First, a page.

Vladimir Putin, Russia's president, has previously suggested that his country might recognise Abkhazia and three other "breakaway states" on former Soviet soil if Kosovo was granted independence.
Georgian leaders responded angry to the Russian parliament's move.
"The State Duma adopted an aggressive and hostile decision," Konstantine Gabashvili, the head of the foreign relations committee of the Georgian parliament, said on Georgian Public Television.
|"The State Duma adopted an aggressive and hostile decision" |
head of Georgia's foreign relations committee
Nicoloz Rurua, another member of the Georgian parliament, said: "Such statements by Russian parliament will only speed up Georgia's Nato membership as they demonstrate how real is the threat coming from Russia."
Moscow appears determined to prevent the former Soviet state from joining the Nato military alliance.
George Bush, the US president, has assured Mikhail Saakashvili, his Georgian counterpart this week that the US would press for Georgia to be granted a "membership action plan".
Russia's parliament is dominated by Putin supporters and it is unlikely that the motion would have been debated without the Kremlin's knowledge.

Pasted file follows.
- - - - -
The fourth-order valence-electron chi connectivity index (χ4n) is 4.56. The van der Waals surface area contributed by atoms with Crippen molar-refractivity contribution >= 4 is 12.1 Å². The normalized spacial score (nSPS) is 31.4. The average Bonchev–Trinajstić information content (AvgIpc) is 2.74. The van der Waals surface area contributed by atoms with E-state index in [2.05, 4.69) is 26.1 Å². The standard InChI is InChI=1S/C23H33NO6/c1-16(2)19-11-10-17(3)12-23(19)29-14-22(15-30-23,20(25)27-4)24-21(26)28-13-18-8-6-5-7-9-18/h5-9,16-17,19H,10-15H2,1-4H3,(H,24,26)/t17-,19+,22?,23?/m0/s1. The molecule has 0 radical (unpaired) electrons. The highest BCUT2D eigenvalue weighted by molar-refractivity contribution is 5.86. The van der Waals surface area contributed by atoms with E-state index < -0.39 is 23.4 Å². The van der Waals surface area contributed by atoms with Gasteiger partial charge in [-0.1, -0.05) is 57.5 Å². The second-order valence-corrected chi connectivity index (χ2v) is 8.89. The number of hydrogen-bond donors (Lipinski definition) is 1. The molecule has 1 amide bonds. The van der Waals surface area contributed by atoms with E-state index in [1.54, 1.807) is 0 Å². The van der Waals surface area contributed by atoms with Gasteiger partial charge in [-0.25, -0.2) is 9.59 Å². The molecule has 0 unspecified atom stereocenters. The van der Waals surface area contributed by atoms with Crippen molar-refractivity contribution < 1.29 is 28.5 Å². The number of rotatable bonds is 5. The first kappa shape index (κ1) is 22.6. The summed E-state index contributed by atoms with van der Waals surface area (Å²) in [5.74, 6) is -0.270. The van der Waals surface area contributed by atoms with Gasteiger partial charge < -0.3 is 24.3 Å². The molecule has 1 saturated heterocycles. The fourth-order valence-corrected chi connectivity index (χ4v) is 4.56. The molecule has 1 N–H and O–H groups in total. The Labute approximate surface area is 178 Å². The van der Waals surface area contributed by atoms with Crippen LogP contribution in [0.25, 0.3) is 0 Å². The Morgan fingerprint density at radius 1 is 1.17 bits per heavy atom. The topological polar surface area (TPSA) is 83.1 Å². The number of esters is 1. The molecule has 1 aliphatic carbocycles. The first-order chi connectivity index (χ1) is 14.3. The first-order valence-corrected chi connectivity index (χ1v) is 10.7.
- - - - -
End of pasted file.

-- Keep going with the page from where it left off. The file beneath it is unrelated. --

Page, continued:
It comes as the president is preparing to attend a Nato-Russia summit in Bucharest next month at which Georgia's membership of the alliance will be one of the items discussed.
Parliamentarians said recognition should be speeded up if steps were taken towards Georgia joining Nato or if it used force to try to regain control over the territories.
The motion also urged the Kremlin to consider an increase in the presence of Russian troops, who are deployed in both provinces as peacekeepers.
Noting that most residents in both regions have been given Russian passports, the parliament called for "boosting efforts to ensure security for Russian citizens".